‘Vaccine tram’ launched in Austria’s capital to help triple flu shots

Vienna's trams can usually be seen gliding past Baroque palaces, but this winter, one of them will take on a new role: helping residents get the seasonal flu vaccine.

'Vaccine tram' launched in Austria's capital to help triple flu shots
Medical staff wait for the opening of the mobile flu vaccination station "Impfbim" located in a tram in Vienna, Austria, on October 1, 2020. JOE KLAMAR / AFP

The “vaccine tram” was unveiled on Thursday as part of a campaign being launched by the city to provide residents with free vaccinations and thereby reduce any potential pressure on hospitals from coronavirus patients.

The Viennese are being urged to either register for a spot on the tram or to head to one of several health centres and around 600 doctors' offices where the vaccine is being administered.

The newly opened mobile flu vaccination station “Impfbim” located in a tram is pictured in Vienna, Austria, on October 1, 2020. JOE KLAMAR / AFP

“We think we can have a threefold increase of the vaccination rate this year and we hope to motivate many Viennese to get vaccinated,” Michael Ludwig, Vienna's mayor, said at an event to unveil the tram.

A medic checks the body temperature of a man before receiving a flu vaccine inside the mobile vaccination station “Impfbim” located in a tram in Vienna, Austria, on October 1, 2020.  JOE KLAMAR / AFP

The mayor added that the city has acquired 400,000 vaccines, enough to cover about 25 percent of the population.

“The aim is to get a large number of Viennese residents inoculated… so that the capacities in the hospitals remain free because we don't know what this winter will hold, in terms of coronavirus infections”, Ludwig said.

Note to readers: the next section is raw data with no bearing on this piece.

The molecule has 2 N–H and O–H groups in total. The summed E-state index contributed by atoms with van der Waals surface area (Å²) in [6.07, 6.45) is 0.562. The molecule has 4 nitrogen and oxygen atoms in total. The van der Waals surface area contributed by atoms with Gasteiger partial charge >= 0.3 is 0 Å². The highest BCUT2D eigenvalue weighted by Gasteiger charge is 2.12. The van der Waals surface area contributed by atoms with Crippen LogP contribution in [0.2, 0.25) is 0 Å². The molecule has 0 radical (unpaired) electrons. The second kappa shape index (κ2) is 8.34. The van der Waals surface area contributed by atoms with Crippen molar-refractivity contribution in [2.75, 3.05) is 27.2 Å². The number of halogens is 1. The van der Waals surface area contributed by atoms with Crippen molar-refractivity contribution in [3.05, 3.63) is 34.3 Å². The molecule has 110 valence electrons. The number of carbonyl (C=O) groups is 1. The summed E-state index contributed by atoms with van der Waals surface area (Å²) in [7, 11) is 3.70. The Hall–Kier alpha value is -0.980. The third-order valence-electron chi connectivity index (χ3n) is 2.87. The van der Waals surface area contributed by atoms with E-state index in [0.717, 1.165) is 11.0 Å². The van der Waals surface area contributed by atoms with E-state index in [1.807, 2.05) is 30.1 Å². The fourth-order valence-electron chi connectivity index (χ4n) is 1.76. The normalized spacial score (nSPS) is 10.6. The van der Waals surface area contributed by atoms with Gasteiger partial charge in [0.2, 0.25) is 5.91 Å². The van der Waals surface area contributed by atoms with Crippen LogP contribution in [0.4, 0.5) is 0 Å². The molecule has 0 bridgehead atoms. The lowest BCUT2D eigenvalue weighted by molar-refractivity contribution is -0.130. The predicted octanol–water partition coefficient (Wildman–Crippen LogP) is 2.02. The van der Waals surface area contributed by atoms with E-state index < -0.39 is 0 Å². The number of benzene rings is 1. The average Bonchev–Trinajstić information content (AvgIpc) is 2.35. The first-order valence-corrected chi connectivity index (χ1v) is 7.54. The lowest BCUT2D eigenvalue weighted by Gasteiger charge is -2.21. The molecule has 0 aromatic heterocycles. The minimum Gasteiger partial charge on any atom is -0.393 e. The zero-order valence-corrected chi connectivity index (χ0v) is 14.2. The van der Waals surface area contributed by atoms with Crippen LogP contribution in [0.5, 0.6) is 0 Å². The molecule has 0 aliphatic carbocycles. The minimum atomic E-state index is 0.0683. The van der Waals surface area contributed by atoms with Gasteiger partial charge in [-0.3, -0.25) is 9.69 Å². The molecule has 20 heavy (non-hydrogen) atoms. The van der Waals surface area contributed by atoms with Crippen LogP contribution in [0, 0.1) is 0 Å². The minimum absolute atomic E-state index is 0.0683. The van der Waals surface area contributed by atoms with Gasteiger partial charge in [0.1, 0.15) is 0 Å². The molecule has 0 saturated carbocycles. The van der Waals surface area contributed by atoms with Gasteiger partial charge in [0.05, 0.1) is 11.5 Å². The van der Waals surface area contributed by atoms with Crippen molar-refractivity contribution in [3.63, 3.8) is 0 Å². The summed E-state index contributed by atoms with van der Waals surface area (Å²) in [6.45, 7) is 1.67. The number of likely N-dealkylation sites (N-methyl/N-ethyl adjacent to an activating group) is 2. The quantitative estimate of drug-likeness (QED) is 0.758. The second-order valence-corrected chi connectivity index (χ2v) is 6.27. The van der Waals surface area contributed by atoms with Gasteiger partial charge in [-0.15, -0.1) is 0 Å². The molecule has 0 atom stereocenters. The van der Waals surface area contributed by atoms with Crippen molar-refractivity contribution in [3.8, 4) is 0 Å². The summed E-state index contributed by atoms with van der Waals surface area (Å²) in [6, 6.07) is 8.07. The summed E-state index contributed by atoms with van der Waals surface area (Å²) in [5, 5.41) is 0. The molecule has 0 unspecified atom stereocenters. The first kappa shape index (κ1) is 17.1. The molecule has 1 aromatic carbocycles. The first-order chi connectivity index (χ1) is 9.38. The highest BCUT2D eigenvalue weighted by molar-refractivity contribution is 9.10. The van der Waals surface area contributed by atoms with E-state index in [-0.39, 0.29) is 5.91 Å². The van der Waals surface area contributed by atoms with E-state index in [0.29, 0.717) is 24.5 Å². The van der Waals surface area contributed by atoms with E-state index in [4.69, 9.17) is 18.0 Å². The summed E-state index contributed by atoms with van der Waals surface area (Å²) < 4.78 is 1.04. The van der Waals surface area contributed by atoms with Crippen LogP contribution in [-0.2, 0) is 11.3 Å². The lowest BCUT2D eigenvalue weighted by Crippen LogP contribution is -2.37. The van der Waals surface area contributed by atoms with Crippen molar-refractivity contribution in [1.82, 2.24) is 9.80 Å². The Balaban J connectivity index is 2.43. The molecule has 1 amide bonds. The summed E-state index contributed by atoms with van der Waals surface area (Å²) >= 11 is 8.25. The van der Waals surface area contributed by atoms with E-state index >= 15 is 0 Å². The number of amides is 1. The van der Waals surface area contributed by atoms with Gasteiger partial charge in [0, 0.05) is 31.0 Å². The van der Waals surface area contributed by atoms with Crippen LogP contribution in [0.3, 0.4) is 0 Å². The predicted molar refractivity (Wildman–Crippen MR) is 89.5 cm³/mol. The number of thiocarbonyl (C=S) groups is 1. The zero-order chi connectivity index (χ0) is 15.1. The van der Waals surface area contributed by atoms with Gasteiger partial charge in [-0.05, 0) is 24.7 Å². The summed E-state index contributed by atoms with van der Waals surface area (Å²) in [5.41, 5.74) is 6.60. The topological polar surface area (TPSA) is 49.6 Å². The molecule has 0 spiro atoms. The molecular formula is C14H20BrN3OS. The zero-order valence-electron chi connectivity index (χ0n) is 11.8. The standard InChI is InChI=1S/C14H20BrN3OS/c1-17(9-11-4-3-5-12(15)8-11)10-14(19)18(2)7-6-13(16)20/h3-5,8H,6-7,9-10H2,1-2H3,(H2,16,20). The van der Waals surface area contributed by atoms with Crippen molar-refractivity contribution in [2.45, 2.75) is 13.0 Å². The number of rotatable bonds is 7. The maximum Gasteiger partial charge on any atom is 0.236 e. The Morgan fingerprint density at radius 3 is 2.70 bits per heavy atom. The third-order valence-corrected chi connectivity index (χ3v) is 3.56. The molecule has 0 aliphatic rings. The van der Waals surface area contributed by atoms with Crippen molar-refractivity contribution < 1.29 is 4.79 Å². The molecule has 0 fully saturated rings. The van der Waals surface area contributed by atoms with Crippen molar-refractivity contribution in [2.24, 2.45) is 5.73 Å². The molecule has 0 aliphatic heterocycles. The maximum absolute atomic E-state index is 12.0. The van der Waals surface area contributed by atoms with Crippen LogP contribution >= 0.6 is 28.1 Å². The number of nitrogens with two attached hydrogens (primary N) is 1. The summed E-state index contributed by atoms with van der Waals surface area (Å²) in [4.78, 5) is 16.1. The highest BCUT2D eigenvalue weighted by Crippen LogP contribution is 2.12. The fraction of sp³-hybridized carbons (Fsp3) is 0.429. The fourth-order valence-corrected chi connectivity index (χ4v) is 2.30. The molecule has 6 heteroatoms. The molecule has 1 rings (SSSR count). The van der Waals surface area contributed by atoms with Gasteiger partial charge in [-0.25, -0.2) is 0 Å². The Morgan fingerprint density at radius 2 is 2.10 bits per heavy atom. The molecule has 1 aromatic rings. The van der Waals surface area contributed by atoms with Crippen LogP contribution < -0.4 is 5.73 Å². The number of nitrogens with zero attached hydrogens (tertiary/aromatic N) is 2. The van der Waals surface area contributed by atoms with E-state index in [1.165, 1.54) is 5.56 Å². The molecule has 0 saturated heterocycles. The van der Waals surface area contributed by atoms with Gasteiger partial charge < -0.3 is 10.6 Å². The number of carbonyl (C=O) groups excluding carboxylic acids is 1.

Medical staff make their last preparations before the opening of the mobile flu vaccination station “Impfbim” located in a tram in Vienna, Austria, on October 1, 2020. JOE KLAMAR / AFP

Currently, Vienna accounts for more than half of Austria's coronavirus infections, with close to 4,500 active cases.

Medical experts have warned that the medical system could come under strain if it is forced to deal with an influx of seasonal flu and coronavirus patients at the same time.

READ ALSO: Around Europe: How countries are battling to prevent a second wave of Covid-19



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Austria in shock over doctor’s suicide following anti-vax abuse

Austrians expressed shock and anger this week over the suicide of doctor who had been the target of a torrent of abuse and threats from anti-vaccination protesters.

Austria in shock over doctor's suicide following anti-vax abuse

The bells of Vienna’s St. Stephen’s Cathedral rang out in memory of Lisa-Maria Kellermayr on Monday, and hundreds of people held a candle vigil outside, after the 36-year-old doctor was found dead at her practice on July 29.

She had long been the target of death threats because of her criticism of the widespread anti-lockdown protests of 2021.

An autopsy later confirmed that Kellermayr had taken her own life.